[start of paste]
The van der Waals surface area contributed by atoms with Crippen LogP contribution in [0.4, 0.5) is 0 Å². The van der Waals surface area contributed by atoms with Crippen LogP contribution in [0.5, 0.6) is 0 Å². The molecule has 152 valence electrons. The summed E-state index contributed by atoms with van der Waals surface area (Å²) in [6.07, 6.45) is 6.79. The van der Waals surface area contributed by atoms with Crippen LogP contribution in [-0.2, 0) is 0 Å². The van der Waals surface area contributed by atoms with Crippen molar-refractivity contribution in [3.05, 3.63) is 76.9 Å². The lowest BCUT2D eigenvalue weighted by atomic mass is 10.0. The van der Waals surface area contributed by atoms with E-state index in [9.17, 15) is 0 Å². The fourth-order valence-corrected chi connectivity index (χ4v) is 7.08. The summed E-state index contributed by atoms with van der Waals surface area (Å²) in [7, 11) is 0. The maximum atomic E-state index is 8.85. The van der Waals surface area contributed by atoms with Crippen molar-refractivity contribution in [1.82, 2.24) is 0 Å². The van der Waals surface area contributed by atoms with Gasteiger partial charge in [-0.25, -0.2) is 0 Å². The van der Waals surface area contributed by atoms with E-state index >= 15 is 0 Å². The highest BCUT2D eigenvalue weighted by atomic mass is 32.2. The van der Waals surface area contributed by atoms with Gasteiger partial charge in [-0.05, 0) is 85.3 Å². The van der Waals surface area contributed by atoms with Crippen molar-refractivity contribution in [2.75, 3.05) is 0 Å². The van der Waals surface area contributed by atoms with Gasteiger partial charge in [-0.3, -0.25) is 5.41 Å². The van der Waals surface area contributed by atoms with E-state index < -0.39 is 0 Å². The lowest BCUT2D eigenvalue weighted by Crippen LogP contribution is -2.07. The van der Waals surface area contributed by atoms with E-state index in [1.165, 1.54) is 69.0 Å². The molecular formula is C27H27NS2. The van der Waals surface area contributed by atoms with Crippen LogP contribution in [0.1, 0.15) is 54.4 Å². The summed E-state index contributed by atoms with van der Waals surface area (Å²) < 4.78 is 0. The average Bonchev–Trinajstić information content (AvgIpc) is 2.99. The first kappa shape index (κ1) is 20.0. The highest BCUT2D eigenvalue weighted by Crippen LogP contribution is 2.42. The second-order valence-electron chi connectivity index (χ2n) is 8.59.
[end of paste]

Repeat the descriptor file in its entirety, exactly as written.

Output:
The van der Waals surface area contributed by atoms with Crippen LogP contribution in [0.4, 0.5) is 0 Å². The van der Waals surface area contributed by atoms with Crippen LogP contribution in [0.5, 0.6) is 0 Å². The molecule has 152 valence electrons. The summed E-state index contributed by atoms with van der Waals surface area (Å²) in [6.07, 6.45) is 6.79. The van der Waals surface area contributed by atoms with Crippen LogP contribution in [-0.2, 0) is 0 Å². The van der Waals surface area contributed by atoms with Crippen molar-refractivity contribution in [3.05, 3.63) is 76.9 Å². The lowest BCUT2D eigenvalue weighted by atomic mass is 10.0. The van der Waals surface area contributed by atoms with E-state index in [9.17, 15) is 0 Å². The fourth-order valence-corrected chi connectivity index (χ4v) is 7.08. The summed E-state index contributed by atoms with van der Waals surface area (Å²) in [7, 11) is 0. The maximum atomic E-state index is 8.85. The van der Waals surface area contributed by atoms with Crippen molar-refractivity contribution in [1.82, 2.24) is 0 Å². The van der Waals surface area contributed by atoms with Gasteiger partial charge in [-0.25, -0.2) is 0 Å². The van der Waals surface area contributed by atoms with E-state index >= 15 is 0 Å². The highest BCUT2D eigenvalue weighted by atomic mass is 32.2. The van der Waals surface area contributed by atoms with Gasteiger partial charge in [-0.05, 0) is 85.3 Å². The van der Waals surface area contributed by atoms with Crippen molar-refractivity contribution in [2.75, 3.05) is 0 Å². The van der Waals surface area contributed by atoms with Gasteiger partial charge in [-0.3, -0.25) is 5.41 Å². The van der Waals surface area contributed by atoms with E-state index < -0.39 is 0 Å². The lowest BCUT2D eigenvalue weighted by Crippen LogP contribution is -2.07. The van der Waals surface area contributed by atoms with E-state index in [1.165, 1.54) is 69.0 Å². The molecular formula is C27H27NS2. The van der Waals surface area contributed by atoms with Crippen LogP contribution in [0.1, 0.15) is 54.4 Å². The summed E-state index contributed by atoms with van der Waals surface area (Å²) < 4.78 is 0. The average Bonchev–Trinajstić information content (AvgIpc) is 2.99. The first kappa shape index (κ1) is 20.0. The highest BCUT2D eigenvalue weighted by Crippen LogP contribution is 2.42. The second-order valence-electron chi connectivity index (χ2n) is 8.59.